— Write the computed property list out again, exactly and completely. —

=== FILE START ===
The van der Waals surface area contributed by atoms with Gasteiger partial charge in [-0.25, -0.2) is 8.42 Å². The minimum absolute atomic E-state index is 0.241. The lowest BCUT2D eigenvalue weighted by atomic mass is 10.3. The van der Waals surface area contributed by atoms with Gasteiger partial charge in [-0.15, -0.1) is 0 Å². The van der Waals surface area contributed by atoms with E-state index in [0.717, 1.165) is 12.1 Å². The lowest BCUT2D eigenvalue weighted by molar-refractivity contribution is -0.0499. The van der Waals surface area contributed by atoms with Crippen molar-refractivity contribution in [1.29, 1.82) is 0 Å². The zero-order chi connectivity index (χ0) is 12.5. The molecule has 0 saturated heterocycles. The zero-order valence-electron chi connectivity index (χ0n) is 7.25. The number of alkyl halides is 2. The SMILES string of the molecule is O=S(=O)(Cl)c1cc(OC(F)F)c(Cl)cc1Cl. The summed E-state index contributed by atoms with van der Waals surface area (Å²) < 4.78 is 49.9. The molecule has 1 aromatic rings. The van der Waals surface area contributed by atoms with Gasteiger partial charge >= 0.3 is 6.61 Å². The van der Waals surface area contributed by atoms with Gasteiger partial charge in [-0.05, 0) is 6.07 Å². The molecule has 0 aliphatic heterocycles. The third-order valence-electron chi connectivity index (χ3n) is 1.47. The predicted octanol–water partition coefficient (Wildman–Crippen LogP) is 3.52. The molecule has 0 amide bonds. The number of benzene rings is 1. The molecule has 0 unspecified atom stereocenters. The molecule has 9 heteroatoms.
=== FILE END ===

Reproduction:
The van der Waals surface area contributed by atoms with Gasteiger partial charge in [-0.25, -0.2) is 8.42 Å². The minimum absolute atomic E-state index is 0.241. The lowest BCUT2D eigenvalue weighted by atomic mass is 10.3. The van der Waals surface area contributed by atoms with Gasteiger partial charge in [-0.15, -0.1) is 0 Å². The van der Waals surface area contributed by atoms with E-state index in [0.717, 1.165) is 12.1 Å². The lowest BCUT2D eigenvalue weighted by molar-refractivity contribution is -0.0499. The van der Waals surface area contributed by atoms with Crippen molar-refractivity contribution in [1.29, 1.82) is 0 Å². The zero-order chi connectivity index (χ0) is 12.5. The molecule has 0 saturated heterocycles. The zero-order valence-electron chi connectivity index (χ0n) is 7.25. The number of alkyl halides is 2. The SMILES string of the molecule is O=S(=O)(Cl)c1cc(OC(F)F)c(Cl)cc1Cl. The summed E-state index contributed by atoms with van der Waals surface area (Å²) < 4.78 is 49.9. The molecule has 1 aromatic rings. The van der Waals surface area contributed by atoms with Gasteiger partial charge >= 0.3 is 6.61 Å². The van der Waals surface area contributed by atoms with Gasteiger partial charge in [-0.05, 0) is 6.07 Å². The molecule has 0 aliphatic heterocycles. The third-order valence-electron chi connectivity index (χ3n) is 1.47. The predicted octanol–water partition coefficient (Wildman–Crippen LogP) is 3.52. The molecule has 0 amide bonds. The number of benzene rings is 1. The molecule has 0 unspecified atom stereocenters. The molecule has 9 heteroatoms.